Samuel Moore was not the first European-descended settler to homestead in Morgan County or Brown Township. Jacob Wetzel became the first white settler in Morgan County (1818), and William Ballard settled in Brown Township in 1820. Moore established the first trading post in Brown Township. His log cabin was situated near White Lick Creek, close to the present day location of Kroger and the Village Shopping Center. Moore made no distinctions based on color, race, or national creed; he traded with Native and European-descended Americans alike. Customers paid for his goods in silver, as well as barter items (primarily deer and raccoon skins, ginseng, bees wax, and buck horn).
As his business flourished, in 1823 Samuel Moore purchased 20 acres of land (at $2 per acre) atop a hill east of White Lick Creek and about a half-mile north of his trading post. He platted the town in 1824, which consisted of four five-acre blocks, with each block containing 16 lots (see original plat at the top of this blog; click-on the image to enlarge it). The plat was recorded on Feb. 21, 1825. The town, however, dates its origin to 1824, and this is the historically accepted date.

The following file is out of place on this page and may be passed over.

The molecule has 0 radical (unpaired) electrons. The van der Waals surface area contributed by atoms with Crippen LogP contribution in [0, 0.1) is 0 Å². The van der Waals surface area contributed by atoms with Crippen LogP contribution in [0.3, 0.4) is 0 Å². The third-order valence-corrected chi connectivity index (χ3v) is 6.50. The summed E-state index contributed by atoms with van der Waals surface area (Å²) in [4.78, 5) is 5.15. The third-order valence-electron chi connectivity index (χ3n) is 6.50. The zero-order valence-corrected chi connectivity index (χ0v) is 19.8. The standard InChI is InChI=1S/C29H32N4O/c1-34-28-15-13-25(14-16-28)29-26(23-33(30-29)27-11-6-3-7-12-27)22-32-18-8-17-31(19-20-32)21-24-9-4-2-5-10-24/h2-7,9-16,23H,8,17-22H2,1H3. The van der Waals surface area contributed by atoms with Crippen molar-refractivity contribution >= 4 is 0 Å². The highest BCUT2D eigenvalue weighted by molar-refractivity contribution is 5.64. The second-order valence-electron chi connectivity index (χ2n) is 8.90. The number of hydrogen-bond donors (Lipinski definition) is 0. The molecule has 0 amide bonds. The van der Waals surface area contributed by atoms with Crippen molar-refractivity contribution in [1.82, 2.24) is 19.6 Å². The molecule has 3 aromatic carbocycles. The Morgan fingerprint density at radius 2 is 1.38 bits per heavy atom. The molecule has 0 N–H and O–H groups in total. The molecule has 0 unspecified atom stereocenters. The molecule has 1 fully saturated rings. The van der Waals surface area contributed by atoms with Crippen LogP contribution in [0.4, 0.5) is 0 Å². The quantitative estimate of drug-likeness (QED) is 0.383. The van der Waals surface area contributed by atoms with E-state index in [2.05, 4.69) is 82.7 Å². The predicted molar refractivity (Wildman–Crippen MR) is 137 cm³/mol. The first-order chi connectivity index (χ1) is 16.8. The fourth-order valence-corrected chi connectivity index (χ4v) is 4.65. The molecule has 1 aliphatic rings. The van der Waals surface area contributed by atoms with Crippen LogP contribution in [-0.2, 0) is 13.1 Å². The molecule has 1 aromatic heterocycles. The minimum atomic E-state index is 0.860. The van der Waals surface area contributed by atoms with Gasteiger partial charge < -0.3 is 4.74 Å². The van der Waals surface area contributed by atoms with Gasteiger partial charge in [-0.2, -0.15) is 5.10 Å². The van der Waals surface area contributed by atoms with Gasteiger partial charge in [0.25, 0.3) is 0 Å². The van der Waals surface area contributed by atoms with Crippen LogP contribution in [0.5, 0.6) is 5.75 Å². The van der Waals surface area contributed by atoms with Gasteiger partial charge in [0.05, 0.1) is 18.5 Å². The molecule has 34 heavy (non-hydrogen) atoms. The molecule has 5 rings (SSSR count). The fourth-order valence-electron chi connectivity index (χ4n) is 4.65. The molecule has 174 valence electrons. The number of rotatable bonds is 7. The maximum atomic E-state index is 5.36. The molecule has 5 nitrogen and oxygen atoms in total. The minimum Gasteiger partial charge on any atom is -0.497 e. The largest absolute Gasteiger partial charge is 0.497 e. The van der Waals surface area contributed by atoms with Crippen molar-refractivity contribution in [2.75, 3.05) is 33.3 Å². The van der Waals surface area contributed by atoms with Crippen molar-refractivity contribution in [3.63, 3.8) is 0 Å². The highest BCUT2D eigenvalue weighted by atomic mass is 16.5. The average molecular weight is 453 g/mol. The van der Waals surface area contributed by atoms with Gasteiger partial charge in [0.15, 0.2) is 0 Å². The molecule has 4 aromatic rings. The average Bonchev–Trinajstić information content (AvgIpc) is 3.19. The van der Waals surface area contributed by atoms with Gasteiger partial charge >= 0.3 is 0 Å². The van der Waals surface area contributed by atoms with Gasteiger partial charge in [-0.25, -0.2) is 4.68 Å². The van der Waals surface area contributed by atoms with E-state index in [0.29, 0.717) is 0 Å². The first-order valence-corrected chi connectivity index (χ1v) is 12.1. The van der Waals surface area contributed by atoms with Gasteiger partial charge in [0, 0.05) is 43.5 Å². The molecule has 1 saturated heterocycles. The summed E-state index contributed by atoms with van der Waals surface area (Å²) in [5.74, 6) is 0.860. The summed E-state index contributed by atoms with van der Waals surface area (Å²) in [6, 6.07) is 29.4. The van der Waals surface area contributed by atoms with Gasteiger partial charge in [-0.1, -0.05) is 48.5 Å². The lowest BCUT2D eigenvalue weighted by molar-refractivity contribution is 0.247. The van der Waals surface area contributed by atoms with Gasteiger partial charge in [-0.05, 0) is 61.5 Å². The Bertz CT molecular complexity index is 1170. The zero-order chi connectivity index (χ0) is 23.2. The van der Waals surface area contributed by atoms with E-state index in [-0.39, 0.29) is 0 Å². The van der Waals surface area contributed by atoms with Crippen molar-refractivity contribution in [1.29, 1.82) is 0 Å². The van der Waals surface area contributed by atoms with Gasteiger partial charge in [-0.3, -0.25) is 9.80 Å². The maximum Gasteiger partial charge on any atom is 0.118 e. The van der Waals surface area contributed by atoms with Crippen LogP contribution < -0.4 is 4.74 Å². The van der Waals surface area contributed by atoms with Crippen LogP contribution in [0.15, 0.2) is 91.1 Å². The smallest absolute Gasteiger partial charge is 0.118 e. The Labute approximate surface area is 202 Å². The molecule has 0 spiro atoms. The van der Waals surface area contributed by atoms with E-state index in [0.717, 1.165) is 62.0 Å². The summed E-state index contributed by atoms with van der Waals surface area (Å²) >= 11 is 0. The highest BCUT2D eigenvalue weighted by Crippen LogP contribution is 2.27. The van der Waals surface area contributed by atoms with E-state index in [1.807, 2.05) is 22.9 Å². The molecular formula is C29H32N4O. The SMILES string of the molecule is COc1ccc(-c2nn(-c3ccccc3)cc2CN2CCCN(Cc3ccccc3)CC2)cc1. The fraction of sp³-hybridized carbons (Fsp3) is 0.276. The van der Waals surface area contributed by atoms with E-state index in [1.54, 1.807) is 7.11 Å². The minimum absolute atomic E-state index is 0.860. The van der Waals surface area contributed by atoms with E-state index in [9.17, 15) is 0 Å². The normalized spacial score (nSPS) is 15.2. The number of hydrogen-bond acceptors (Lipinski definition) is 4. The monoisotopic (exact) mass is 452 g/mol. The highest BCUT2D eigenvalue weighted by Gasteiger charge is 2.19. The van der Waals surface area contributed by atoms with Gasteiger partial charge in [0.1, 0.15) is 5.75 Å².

Asa Bales constructed the first cabin in Mooresville, and the first wood-frame business structure was built by Samuel Moore on the northeast corner to the intersection of Main and Indiana Streets. Moore conducted business there for 44 years. His goods travelled by wagon and boat across southern Indiana and even as far away as Boston and New Orleans.
In 1828, Samuel Moore married Eliza Worthington, who later founded the Methodist Episcopal (M.E.) Church in Mooresville. Below is a postcard and a flashcard (in sets of four) about the couple. If the sidebar on the right partially obscures the cards, simply right-click them and select the "full screen" viewing option.
MPL Indiana Room Treasure Trove Flashcard:
MPL Indiana Room Treasure Trove Postcard:
What would Samuel Moore think of the town he founded if he could see it today? He would be pleased to find hard-working, conscientious people committed to providing a good life for their families.
Visit the Indiana Room at Mooresville Public Library to learn more about Samuel and Eliza Moore and the pioneers with whom they settled, lived, worked, and socialized.